residence and the right of family reunion. Others, even if rejected
as refugees, will not be able to return home safely because it is
not safe for anyone to return, for example, to some of the remoter
villages outside Kabul in Afghanistan.
The Labor Party has now fallen in with the minor parties, agreeing
that TPV holders whose visas are renewed should be allowed to get
on with their lives, being granted permanent residence and the right
of family reunion. If a TPV holder is no longer a refugee they should
still be granted permanent residence and the right of family reunion
if it is no longer safe for them to return home.
Many Australians now accept that after three years residence in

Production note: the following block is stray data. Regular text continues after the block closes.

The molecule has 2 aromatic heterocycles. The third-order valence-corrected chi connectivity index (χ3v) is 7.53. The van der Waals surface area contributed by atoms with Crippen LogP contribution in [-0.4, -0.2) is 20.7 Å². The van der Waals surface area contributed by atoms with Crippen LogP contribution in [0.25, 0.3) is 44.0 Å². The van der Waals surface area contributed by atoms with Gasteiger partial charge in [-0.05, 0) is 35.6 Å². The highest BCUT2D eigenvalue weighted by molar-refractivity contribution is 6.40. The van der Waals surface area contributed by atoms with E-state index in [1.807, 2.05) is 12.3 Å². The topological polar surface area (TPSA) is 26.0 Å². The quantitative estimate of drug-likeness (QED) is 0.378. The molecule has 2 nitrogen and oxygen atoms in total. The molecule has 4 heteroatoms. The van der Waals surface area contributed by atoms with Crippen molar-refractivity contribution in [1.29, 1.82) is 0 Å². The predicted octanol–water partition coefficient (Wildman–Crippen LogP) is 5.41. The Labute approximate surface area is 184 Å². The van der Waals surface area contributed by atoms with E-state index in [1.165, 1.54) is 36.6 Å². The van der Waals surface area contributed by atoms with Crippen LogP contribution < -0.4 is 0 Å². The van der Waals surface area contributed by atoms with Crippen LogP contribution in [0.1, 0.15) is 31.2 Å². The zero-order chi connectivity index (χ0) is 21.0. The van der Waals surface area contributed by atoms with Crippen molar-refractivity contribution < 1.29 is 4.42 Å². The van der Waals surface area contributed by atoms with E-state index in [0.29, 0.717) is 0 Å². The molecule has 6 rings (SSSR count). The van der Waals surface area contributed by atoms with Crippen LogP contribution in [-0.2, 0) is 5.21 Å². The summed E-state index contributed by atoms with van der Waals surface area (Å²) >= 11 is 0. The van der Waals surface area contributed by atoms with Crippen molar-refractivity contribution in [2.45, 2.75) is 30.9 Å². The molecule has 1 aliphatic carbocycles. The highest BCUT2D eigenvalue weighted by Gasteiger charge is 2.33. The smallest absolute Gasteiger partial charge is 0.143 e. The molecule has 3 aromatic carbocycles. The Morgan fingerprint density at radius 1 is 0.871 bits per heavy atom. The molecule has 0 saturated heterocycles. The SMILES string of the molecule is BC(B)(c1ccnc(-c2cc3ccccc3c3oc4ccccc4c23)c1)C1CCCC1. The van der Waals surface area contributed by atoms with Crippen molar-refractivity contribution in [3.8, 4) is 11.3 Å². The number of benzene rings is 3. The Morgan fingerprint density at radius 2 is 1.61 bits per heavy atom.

Australia, TPV holders who are no longer refugees should be forced
to return home only if it is safe for them to do so. If it is not
safe, their agonizing wait should be put to an end and they should
be allowed to stay.
The government policy is fraying at the edges with decision makers
agreeing that it is unsafe for someone to be forced back to a home
outside Kabul but noting that a resourceful person could safely
return to Kabul. Our decision makers are now admitting that some
applicants would face acute risks if they returned to their home
villages outside Kabul but they get over that glitch by pressing
the word processor entry that says, "On the information available
I am satisfied that the applicant would not be at risk of Convention-based
harm if he elected to relocate to Kabul". Pray tell, how many
people are we expecting to relocate to Kabul so that we can simply